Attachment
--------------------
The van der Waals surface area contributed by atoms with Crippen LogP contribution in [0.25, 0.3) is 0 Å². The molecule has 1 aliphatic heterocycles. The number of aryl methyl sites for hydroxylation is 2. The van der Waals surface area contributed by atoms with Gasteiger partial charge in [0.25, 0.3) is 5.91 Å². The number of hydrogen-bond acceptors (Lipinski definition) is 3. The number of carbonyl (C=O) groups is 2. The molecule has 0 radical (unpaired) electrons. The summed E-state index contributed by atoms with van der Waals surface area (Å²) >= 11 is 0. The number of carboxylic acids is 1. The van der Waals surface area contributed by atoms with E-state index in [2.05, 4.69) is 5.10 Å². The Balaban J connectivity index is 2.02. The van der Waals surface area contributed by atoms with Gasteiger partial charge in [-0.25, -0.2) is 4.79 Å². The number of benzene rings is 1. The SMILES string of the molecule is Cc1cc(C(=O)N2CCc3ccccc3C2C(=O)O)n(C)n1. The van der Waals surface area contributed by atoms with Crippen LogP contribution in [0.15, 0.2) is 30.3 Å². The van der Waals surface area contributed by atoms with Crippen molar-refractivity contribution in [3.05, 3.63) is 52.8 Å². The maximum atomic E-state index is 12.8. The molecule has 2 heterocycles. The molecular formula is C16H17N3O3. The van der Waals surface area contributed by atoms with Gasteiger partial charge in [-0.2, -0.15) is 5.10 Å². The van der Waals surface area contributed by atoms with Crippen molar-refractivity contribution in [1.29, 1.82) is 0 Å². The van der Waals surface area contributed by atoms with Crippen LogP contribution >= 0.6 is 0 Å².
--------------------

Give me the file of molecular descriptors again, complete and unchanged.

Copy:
The van der Waals surface area contributed by atoms with Crippen LogP contribution in [0.25, 0.3) is 0 Å². The molecule has 1 aliphatic heterocycles. The number of aryl methyl sites for hydroxylation is 2. The van der Waals surface area contributed by atoms with Gasteiger partial charge in [0.25, 0.3) is 5.91 Å². The number of hydrogen-bond acceptors (Lipinski definition) is 3. The number of carbonyl (C=O) groups is 2. The molecule has 0 radical (unpaired) electrons. The summed E-state index contributed by atoms with van der Waals surface area (Å²) >= 11 is 0. The number of carboxylic acids is 1. The van der Waals surface area contributed by atoms with E-state index in [2.05, 4.69) is 5.10 Å². The Balaban J connectivity index is 2.02. The van der Waals surface area contributed by atoms with Gasteiger partial charge in [-0.25, -0.2) is 4.79 Å². The number of benzene rings is 1. The SMILES string of the molecule is Cc1cc(C(=O)N2CCc3ccccc3C2C(=O)O)n(C)n1. The van der Waals surface area contributed by atoms with Crippen LogP contribution in [0.15, 0.2) is 30.3 Å². The van der Waals surface area contributed by atoms with Crippen molar-refractivity contribution in [3.05, 3.63) is 52.8 Å². The maximum atomic E-state index is 12.8. The molecule has 2 heterocycles. The molecular formula is C16H17N3O3. The van der Waals surface area contributed by atoms with Gasteiger partial charge in [-0.2, -0.15) is 5.10 Å². The van der Waals surface area contributed by atoms with Crippen molar-refractivity contribution in [1.29, 1.82) is 0 Å². The van der Waals surface area contributed by atoms with Crippen LogP contribution >= 0.6 is 0 Å².